Max, however, had a tendency to downplay Betty's potential — many staff proposed trying to have the character have her own line of merchandise and license her to others. Max reminded them that they were exclusively invested in one business, but undermining the commercial potential of his own properties was one of many major flaws that made people question Max's business abilities.
However, as The Hays Code came to provide strict guidelines about what was and wasn't prohibited throughout Hollywood, Betty found herself reinvented. Much of this was not just motivated by the code itself; much of the option to clean up her public image somewhat had to do with the Hays Code, but also Paramount's management under the leadership of Barney Balbian decided it was time to reinvent themselves and their image. Paramount went through several bankruptcies and financial reorganizations between 1931-36; they became more budget conscious, and with this change of heart they began to play it economically safe by emulating those that had a guaranteed audience such as Disney and MGM but with a fraction of the budget. These attitudes were applied to the direction Fleischer found themselves going from 1934 onward. With less flexible deadlines to meet and being committed to producing a film a week, it was difficult for them to dedicate time to improving their product and their quality began to stagnate from 1934 up until the end of the decade. So many of the advancements that the West Coasts found themselves making were not taking place within Fleischer's company, because their picture commitments made it difficult to dedicate time to improving their product.
Another issue concerning Paramount's re-organizations was that Max proposed interest in converting his films to the Three Strip Technicolor process. Paramount, still going through financial re-organization and bankruptcies, rejected anything that was so commercially risky. Max made similar proposals for an animated features as early as 1934, but because of Paramount's skepticism of it being commercially practical he found himself waiting until Walt Disney proved its commercial practicality with Snow White and the Seven Dwarfs in late 1937.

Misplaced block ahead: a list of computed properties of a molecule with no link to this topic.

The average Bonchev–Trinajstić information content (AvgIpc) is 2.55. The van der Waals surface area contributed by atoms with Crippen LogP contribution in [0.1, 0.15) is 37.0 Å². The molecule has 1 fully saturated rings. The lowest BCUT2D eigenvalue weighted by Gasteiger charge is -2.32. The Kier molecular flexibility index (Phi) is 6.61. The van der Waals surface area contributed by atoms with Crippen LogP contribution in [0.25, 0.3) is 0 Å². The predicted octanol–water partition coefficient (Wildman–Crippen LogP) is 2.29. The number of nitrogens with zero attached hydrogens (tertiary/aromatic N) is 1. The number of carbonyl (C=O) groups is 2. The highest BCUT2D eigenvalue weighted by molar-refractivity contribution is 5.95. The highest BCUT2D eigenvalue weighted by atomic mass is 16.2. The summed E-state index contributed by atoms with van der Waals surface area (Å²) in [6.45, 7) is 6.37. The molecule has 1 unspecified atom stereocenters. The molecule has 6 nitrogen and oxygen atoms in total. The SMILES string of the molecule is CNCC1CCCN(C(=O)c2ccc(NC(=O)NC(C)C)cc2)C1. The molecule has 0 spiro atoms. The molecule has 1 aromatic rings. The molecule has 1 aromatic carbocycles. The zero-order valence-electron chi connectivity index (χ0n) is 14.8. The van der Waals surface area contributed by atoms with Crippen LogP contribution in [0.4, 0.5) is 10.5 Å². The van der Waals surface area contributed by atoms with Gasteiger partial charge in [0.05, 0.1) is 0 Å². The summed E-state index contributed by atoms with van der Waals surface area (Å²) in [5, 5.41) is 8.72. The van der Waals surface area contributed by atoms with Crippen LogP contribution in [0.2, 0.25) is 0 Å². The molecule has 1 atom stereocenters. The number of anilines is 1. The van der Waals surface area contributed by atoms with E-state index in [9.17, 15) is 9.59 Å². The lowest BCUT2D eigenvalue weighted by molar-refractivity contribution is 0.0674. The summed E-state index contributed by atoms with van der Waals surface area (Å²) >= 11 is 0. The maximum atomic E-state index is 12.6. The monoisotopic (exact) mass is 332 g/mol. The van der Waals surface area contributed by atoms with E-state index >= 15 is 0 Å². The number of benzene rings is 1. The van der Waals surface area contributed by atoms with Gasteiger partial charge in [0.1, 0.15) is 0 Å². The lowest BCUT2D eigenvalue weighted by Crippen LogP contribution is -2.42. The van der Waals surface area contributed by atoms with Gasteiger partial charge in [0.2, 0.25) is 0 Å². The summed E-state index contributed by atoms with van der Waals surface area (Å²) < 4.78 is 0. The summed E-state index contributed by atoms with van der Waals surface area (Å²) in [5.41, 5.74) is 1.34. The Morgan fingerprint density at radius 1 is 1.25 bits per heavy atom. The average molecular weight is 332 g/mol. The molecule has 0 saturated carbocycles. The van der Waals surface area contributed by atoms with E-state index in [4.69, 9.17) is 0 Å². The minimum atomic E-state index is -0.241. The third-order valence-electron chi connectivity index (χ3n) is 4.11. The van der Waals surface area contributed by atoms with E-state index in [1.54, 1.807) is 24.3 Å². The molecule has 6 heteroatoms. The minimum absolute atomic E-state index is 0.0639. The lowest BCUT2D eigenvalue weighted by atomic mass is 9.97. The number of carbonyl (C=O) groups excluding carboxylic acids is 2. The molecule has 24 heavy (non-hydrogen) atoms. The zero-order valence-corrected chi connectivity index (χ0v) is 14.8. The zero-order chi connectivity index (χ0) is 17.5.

Also despite Betty's popularity, Helen Kane felt that her career had gone downhill, and sued Max for $250,000 in May 1932, feeling that she was misrepresented in the Betty Boop cartoons. The trial went on for two years, Kane lamenting about how she owned the rights to the line "Boop Boop a Doop". The judge ruled against her, holding as primary evidence that Baby Esther, a somewhat obscure singer, had been using that line prior to Helen Kane, which made Kane's claims seem irrelevant. Regardless, the Betty Boop series would soon find itself outclassed by the Fleischers' newcomer star, Popeye the Sailor. Max Fleischer was an avid fan of E.C. Segar's popular comic strip; however King Features Syndicate was skeptical about the Sailor's commercial potential. Max convinced them that his grotesque features would make him a successful box-office draw because it helps maintain more comedic appeal. The contract signed in 1932 had listed that they should have all their negatives and traces of the series burned or disposed of within a ten-year period, because of their constant skepticism concerning the series' merits. The contract's expiration coincided with Paramount's acquisition of Fleischer in 1942, and this played a role in why Paramount bought out the studio when they were in debt with them.